Set the Table

Plot is exciting. Plot throws your characters into the action and shakes things up and makes you wonder “Oh my gosh, how are they going to get out of this?” You need plot. But what happens to your story if you take away that plot? If we were just left with characters, would we care at all about them and still want to spend time with them?

Ryan Howse’s Table Theory of Characterization suggests we should still care about characters, even when they’re just hanging out. He explains that characters and their regular interactions should be just as compelling as any major plot points. The idea comes from Firefly, so of course I’m on board:

“It comes out of Joss Whedon’s Firefly. Oftentimes, my favorite scenes in the show would simply be listening to the banter of the crew around the dinner table. Whether it was Simon’s birthday or Mal and Zoe talking about the war or Shepherd Book pontificating on rosemary, these scenes were consistently fascinating, with excellent acting and writing.”

Of course, there’s a lot in Firefly that’s exciting and moves the characters along in the plot, but as Howse says, even when they’re hanging out and talking, we still want to be with these characters. The same can easily be said for Harry Potter or His Dark Materials or any number of books that make you feel a deep connection with the characters. We want to hang out with the Order of the Phoenix at Christmas, not in case anything exciting happens, but because we want to be part of this group. The strongest, most exciting plot in the world doesn’t mean anything if you don’t match it with characters who would be just as interesting sitting around a table, talking to each other.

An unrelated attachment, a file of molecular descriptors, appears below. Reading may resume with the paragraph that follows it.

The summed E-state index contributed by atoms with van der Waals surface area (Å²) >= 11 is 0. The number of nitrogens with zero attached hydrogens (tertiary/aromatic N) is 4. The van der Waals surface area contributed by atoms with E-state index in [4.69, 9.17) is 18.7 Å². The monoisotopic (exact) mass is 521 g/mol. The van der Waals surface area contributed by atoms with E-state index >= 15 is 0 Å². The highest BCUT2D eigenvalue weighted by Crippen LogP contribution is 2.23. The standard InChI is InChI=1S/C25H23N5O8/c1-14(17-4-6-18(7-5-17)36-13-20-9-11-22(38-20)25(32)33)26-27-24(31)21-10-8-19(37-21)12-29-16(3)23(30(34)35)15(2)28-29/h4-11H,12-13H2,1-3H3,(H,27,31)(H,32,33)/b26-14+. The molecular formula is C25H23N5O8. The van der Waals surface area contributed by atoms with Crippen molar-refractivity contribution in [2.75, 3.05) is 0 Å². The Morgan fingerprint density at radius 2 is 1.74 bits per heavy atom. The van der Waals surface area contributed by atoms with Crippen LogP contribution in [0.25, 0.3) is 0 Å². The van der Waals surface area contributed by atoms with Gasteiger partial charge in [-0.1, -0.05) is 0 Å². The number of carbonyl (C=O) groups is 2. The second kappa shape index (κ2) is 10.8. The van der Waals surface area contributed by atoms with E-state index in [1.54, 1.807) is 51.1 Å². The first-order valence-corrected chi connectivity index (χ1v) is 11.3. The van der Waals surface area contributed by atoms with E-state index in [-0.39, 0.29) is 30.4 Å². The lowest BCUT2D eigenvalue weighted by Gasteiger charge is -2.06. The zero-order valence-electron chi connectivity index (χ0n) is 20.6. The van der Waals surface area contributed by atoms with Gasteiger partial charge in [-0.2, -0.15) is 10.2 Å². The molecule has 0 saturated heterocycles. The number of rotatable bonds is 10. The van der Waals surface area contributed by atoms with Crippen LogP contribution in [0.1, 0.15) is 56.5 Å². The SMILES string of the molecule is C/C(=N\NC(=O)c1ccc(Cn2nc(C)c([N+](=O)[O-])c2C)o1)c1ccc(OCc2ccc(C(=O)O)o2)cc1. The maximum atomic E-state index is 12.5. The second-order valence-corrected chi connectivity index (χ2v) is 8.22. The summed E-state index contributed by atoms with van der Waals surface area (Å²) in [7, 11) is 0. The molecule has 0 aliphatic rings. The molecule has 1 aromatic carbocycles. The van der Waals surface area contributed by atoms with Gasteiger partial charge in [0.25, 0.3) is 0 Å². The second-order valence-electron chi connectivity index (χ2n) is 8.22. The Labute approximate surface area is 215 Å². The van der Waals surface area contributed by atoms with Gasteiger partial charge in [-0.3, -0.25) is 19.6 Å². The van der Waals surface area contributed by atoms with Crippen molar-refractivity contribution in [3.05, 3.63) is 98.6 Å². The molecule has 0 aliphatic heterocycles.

Not to say that plot isn’t important. You need plot to help your characters change and grow. But as Howse says:

“Yet at its core the Table Theory of Characterization is merely meant to be a starting place for making certain the characters are not merely ciphers for the plot, but truly fleshed out people with their own idiosyncratic goals, histories, personalities, and relationships.”

This is what I think makes the difference between a pretty interesting story and a story that really connects with readers. No matter what you’re writing–YA literature, a television show, an epic fantasy series, etc.–you need characters we want to sit around a table with and talk to.

2 thoughts on “Set the Table

  1. I am *so* glad you’ve posted this! I’m often frustrated by the ‘rules’ of writing which state that you shouldn’t put ‘idle banter’ in your dialogue. I love those scenes in Firefly, or any movie where the people get to just be ‘people’ for a moment instead of plot devices. That’s not to say I write (or want to write) tedious or exactingly ‘realistic’ conversation, but sometimes throwing in some fun dialogue just to let the characters have fun can be a way to connect even deeper with the readers.


    • Exactly! Even if half your novel can’t be fun banter, it’s good to have some in there. And dialogue like that can enhance your characters and the mood, too. It’s not wasted at all.

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